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Tax Court Had Jurisdiction to Review Denial of Interest Suspension.
(Parker Tax Publishing February 2014)

Letters 3477 sent by the IRS to a married couple denying their claim for suspension of interest on accruing tax liabilities were subject to review by the Tax Court, even though the couple's concurrent claims for abatement of interest attributable to unreasonable errors and delays by the IRS were still pending. Corbalis v. Comm'r., 142 T.C. No. 2 (1/27/14).

Following an audit of Charles and Linda Corbalis for the years 1999 through 2004, the IRS disallowed a loss carried back from 2001which resulted in the assessment of tax deficiencies. The couple requested an abatement of the interest accruing on those liabilities due to unreasonable errors and delays by the IRS. The IRS sent the couple four separate Letters 2289, Full Disallowance on Interest Abatement Claims, disallowing their claims because the claims did not apply to the liability reported on their returns. The IRS also sent separate Letters 3477, Letter to Address any IRC 6404(g) Interest Suspension Provisions, stating that interest suspension did not apply to the tax years in issue, the Corbalises did not have appeal rights, and they could not petition the Tax Court for judicial review regarding the letters. Charles and Linda subsequently filed a petition seeking judicial review of the Letters 3477.

Code Sec. 6404(e) provides for the abatement of interest attributable to unreasonable errors and delays by the IRS. Code Sec. 6404(g), which is effective for tax years ending after July 22, 1998, suspends the accrual of certain penalties and interest after a defined period after the filing of the tax return if the IRS has not sent the taxpayer a notice specifically stating the taxpayer's liability and the basis for the liability within the specified period. If certain requirements are met, Code Sec. 6404(h) provides for the review of a final determination by the IRS regarding the denial of an interest abatement request.

Besides the claim under Code Sec. 6404(g), the Corbalises also filed a claim for interest abatement under Code Sec. 6404(e) and no determination had been made by the IRS with respect to that claim.

The IRS argued that Code Sec. 6404(h) did not apply to the Corbalises' claims under Code Sec. 6404(g) because their claim involved the suspension of interest and not the abatement of interest. The Tax Court did not have jurisdiction to review the denial of an interest suspension claim, the IRS said. The IRS also argued that, because the Corbalises still had a claim for abatement under Code Sec. 6404(e) outstanding, Tax Court review was premature.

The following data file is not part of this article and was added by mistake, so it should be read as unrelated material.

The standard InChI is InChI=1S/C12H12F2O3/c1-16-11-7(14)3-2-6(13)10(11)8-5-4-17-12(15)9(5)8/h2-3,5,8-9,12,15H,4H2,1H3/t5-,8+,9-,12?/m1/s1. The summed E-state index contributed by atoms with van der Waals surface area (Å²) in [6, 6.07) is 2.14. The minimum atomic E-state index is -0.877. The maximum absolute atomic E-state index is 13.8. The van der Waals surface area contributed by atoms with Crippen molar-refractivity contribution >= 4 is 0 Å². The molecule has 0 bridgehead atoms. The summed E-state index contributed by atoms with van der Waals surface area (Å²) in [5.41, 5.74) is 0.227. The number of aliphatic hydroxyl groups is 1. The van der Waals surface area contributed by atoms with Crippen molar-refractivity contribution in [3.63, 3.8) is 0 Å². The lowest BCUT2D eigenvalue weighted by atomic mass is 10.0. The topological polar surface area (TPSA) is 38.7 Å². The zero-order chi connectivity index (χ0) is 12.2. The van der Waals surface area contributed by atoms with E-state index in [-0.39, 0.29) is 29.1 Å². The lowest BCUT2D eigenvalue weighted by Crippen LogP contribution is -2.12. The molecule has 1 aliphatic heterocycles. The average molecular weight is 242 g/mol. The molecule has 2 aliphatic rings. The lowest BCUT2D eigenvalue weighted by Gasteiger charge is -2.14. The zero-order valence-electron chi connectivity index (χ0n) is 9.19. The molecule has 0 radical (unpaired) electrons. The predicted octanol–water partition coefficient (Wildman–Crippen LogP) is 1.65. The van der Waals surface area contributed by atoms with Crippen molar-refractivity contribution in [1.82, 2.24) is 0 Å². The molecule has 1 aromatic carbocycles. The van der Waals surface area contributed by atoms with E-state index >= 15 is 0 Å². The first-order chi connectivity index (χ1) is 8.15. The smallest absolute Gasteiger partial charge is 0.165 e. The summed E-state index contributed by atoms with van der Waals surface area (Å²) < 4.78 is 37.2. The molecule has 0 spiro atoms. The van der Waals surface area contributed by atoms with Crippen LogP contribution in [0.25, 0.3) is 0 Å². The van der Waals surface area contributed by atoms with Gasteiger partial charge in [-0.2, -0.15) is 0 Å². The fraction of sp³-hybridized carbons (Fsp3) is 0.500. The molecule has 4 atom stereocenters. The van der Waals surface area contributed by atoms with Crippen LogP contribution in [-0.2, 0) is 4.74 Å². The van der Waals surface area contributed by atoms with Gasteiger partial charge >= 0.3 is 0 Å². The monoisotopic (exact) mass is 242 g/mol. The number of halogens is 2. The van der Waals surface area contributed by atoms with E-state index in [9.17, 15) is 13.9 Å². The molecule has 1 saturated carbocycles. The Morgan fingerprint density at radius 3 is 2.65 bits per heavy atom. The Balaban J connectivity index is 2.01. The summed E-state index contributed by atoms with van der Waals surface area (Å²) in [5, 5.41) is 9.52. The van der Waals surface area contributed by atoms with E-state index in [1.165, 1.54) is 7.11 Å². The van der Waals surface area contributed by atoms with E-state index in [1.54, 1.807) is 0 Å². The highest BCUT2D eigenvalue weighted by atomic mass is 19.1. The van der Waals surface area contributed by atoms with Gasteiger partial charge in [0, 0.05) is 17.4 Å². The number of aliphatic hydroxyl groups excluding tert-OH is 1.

Charles and Linda argued that Code Sec. 6404 deals with abatement, of which suspension is a category and a claim that interest should have been suspended for a period was the equivalent to a claim for abatement of interest that had been assessed for that period. Thus, the denial was subject to review by the Tax Court.

The Tax Court held that the Charles and Linda were entitled to judicial review of their claims for interest suspension. In rejecting the IRS argument that the court only had jurisdiction over abatement of interest claims, the court explained that relief provisions of Code Sec. 6404 were for taxpayers who were affected by errors or omissions of the IRS, and the grant of jurisdiction to the Tax Court covered the suspension of interest.

The court also found that the Letters 3477, which denied the couple's claim to interest suspension and disallowed the right to judicial review, were final determinations for jurisdictional purposes. The court said that the IRS denial of the Corbalises' interest suspension claim and disavowal of judicial review, if upheld, would leave the couple with no further recourse, which is a final determination. Although the contemporaneous Letters 2289 anticipated further proceedings with respect to the claim for abatement for unreasonable errors and delay by the IRS, the claim was severable, the court noted.

For a discussion of the abatement of interest, see Parker Tax ΒΆ261,570. (Staff Contributor Parker Tax Publishing)

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